He gave us one promising day. We truly hoped with all our hearts he would recover. But the following morning, Yvan was with him when he breathed his last.
The Silver Lining
If I could be grateful for one thing, in yet another tragic moment on our homestead, it would be that we never had to eat Angus. We irrationally became attached to him, but we learned a hard lesson too.
We ended up faced with the decision to slaughter or keep our dairy calf. In the end, we remembered our goal in raising meat. With our kids in mind and our future ahead we thanked her for her life and accepted the gift of it for our family.
The Gift of Raising Meat
Tears poured down my flushed cheeks. Grief and gratitude are so interchangeable when life is valued.
This is a gift. The eggs my children hand me daily are treasure. The grass fed beef that is stocked in my freezer now is humbling. You appreciate the life that was given to feed your family SO much more than purchasing from the supermarket. There is a sort of “awe” that comes over you. I see the same feeling in the faces of those who hunt for their families food. It is seen in the labour weaved ridges of fishermen who bring home the daily catch for their children. My grandfather was such a man. I am honoured to be a part of a legacy and a heritage that is fading, but not yet forgotten.
We also had the privilege of eating our own backyard raised roast Duck, fresh eggs daily ( even in winter!) and we still have some bunnies (we gave a few to friends and a fox stole some) that are just too cutesy right now to eat. But our most profound harvest is from our beef calf. Absolutely remarkable experience.
There is little true ‘wealth’ in life greater than producing your own food with the strength of your arms and the sweat of your brow. How far we are removed from the dignity of it in our modern world.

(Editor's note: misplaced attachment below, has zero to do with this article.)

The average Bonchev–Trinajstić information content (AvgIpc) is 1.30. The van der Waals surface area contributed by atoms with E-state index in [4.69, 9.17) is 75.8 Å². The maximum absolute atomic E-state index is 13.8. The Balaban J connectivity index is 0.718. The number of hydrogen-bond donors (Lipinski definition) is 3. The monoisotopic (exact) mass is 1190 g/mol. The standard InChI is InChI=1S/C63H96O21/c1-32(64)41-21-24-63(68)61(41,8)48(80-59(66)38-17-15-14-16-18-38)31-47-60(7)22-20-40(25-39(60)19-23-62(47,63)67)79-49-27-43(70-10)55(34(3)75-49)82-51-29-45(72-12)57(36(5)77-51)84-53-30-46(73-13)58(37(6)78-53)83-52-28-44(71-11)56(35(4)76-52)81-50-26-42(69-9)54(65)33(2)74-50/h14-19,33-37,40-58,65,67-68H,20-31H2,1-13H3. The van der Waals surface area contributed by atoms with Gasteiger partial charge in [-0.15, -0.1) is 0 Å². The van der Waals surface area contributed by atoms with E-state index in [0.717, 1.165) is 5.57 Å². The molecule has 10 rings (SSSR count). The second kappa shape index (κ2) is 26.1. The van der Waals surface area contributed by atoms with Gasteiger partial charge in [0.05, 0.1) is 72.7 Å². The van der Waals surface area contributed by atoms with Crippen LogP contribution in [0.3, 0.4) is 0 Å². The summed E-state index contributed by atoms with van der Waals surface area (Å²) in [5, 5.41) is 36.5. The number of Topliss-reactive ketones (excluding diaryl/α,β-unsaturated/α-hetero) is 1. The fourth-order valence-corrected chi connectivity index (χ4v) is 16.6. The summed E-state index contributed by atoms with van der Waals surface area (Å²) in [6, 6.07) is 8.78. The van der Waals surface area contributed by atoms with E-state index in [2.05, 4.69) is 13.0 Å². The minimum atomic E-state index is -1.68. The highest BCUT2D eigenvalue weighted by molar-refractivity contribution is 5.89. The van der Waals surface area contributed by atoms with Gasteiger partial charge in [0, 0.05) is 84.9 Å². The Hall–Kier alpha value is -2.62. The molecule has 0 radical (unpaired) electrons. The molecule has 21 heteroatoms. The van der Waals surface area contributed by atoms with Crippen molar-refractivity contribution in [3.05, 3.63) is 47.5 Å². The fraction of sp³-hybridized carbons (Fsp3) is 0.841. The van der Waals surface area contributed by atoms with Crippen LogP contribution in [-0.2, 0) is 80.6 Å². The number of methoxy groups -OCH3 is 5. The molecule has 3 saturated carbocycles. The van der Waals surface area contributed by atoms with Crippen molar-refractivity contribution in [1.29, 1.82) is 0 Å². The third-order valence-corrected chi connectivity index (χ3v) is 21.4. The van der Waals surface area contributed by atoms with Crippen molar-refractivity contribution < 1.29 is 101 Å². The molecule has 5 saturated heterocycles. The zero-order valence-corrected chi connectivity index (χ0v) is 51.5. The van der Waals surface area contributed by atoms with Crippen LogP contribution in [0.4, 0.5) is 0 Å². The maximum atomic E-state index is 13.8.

After getting a “taste” of raising meat ourselves, we have high hopes for the Spring and Fall. Tike will tell. Stay tuned.
What Do Our Kids Think of Raising Meat?
I honestly believe children bear so much wisdom. Some were horrified. Others wanted to watch the whole process. All of them grieved the calf they helped raise. But it taught them the value of what they have on their plate.
Honest Answers from interviews with Our Kids: “What do think about the process of raising our own meat?”
Our Six Year Old: “It’s kind of sad, but it’s better because the meat at the store prolly has canola oil in it.”
Seven Year Old: ” LOVE it! It was so much fun. Really cool. And it tastes much better and the cows have a better life.”
11 year old. “I think it really helped with my fear of guts and things. It almost doesn’t;t bother me now. “
3 Year Old. “Bad. Because I like cows. They don’t scare me. Can we get some MORE cows?”
5 Year Old. “I don’t like eating cows. I like the ones from the store even better because those cows make milk and I love milk.”
9 Year Old: “Sad. I’m disappointed we have to kill them. But if we can make ground beef for burgers I am fine with it. “
And there you go. Honest answers on the process of raising meat from the kids on our homestead to you.